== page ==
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The following excerpt is adapted from “Competing Against Luck: The Story of Innovation and Customer Choice” Copyright © 2016 by Clayton Christensen, Karen Dillon, Taddy Hall and David S. Duncan. Published by Harper Business, an imprint of Harper Collins Publishers.
In the mid-1990s, two consultants from Detroit asked if they could visit my office at Harvard Business School to learn more about my then newly-published theory of disruptive innovation. Bob Moesta and his partner at the time, Rick Pedi, were developing a niche business advising bakeries and snack food companies on developing new products that people would predictably buy.
As we discussed the theory, I could see that it could tell me very clearly what the established companies in the market would do in the face of an impending disruption from small bakers and snack food companies, but as we talked, it became clear that the theory of disruption did not provide a roadmap for their clients. It does not offer a clear and complete causal explanation of what a company should do offensively to be successful; if you do this and not that, you will win.
As I’d been focused on understanding why great companies fail, I realized I had never really thought about the reverse problem.
How do successful companies know how to grow?
It wasn’t for months that I would finally have an answer. Moesta shared with me a project for a food fast chain: how to sell more milkshakes. The chain had spent months studying the problem in incredible detail. They tried many things in response to customer feedback, innovations specifically intended to satisfy the highest number of potential milkshake buyers. Within months, something notable happened: Nothing.
So we thought of approaching the question in a totally different way: “I wonder what job arises in people’s lives that causes them to come to this restaurant to ‘hire’ a milkshake?”
Armed with that perspective, the team found itself standing in a restaurant for 18 hours one day, watching people: what time did people buy these milkshakes? What were they wearing? Were they alone? Did they buy other food with it? Did they eat it in the restaurant or drive off with it?
It turned out that there were a surprising number of milkshakes sold before 9am to people who came into the fast food restaurant alone. So we asked them: “Excuse me please, but I have to sort this puzzle out. What job were you trying to do for yourself that caused you to come here and hire that milkshake?”
It soon became clear that the early-morning customers all had the same job to do: they had a long and boring ride to work. As the team put all of these answers together and looked at the diverse profiles of these people, another thing became clear: what these milkshake buyers had in common had nothing to do with their individual demographics. Rather, they all shared a common job they needed to get done in the morning: help me stay awake and occupied while I make my morning commute more fun. We had the answer!
Alas, it wasn’t that simple. Turns out, plenty of milkshakes are purchased in the afternoon and evening, outside of the context of a commute. In those circumstances, the same customers could hire a milkshake for a completely different job.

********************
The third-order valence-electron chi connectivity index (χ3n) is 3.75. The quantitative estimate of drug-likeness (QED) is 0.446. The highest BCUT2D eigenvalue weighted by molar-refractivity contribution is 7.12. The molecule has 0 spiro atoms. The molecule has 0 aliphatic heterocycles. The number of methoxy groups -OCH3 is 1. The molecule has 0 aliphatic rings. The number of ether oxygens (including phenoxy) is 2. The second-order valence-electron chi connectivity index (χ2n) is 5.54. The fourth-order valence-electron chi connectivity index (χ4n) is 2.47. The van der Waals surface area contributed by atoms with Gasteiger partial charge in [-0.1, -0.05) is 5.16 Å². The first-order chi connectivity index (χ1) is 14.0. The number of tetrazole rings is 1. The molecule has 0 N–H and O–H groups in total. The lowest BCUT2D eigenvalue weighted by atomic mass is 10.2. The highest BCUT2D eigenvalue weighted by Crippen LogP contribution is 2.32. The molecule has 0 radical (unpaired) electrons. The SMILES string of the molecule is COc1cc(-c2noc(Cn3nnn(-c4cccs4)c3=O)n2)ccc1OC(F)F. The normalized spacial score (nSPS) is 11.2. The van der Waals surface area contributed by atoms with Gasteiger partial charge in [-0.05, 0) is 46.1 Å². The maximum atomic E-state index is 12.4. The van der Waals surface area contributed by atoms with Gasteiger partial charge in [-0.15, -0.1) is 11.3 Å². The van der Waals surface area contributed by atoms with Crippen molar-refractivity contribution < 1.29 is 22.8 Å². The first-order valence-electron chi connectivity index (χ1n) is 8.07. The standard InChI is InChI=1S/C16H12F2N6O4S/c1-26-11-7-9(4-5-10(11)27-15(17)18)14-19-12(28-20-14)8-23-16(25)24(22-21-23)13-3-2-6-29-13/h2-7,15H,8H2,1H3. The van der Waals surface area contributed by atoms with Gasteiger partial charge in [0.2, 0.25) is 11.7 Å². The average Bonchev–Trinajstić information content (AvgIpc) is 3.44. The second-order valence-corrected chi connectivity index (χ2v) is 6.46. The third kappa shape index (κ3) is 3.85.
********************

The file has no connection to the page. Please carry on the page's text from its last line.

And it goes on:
And therein lies the ‘aha’.
For me, framing innovation challenges through the lens of jobs customers are trying to get done was an exciting breakthrough. It offered what the theory of disruption couldn’t: an understanding of what causes customers to pull products or services into their lives.
You may be asking if Jobs Theory is so powerful, why aren’t more companies using it already? First, the definition of what we mean by a ‘job’ is highly specific and precise. It’s not an all-purpose catch phrase for something that a customer wants or needs. It’s not just a catchy buzzword. Finding and understanding jobs — and then creating the right product or service to solve them — takes work.
Identifying and understanding the job to be done is the foundation, but it’s only the first step. There are multiple layers to the Jobs Theory construct to ensure that you create products that customers will not only want to buy, but products they’re willing to pay premium prices for, Discovering the job is key, but it’s just the beginning.
After you’ve uncovered and understood the job, you create a ‘job spec’ that identifies what will matter to the customer in solving his or her job. This is how you distinguish your offering from all other possible competitors.
But to do all this well takes a holistic effort – from the original insight that led to the identification of the job all the way through to the product finding its way into the hands of a consumer – involving the decisions and influence of virtually everyone in the company. Even great innovators who are crystal clear on the jobs their customers are hiring their products and services to do can easily lose their way. Pressures of return on net assets (RONA), well-intended efficiency drives, and decisions made every day on the front lines of business can have a profound effect on the successful (or unsuccessful) delivery of a great solution to a job. There are so many ways to stumble on the journey. But the payoff for getting it right is enormous.
“Competing Against Luck” is available now at StartupNation.com and wherever fine books are sold.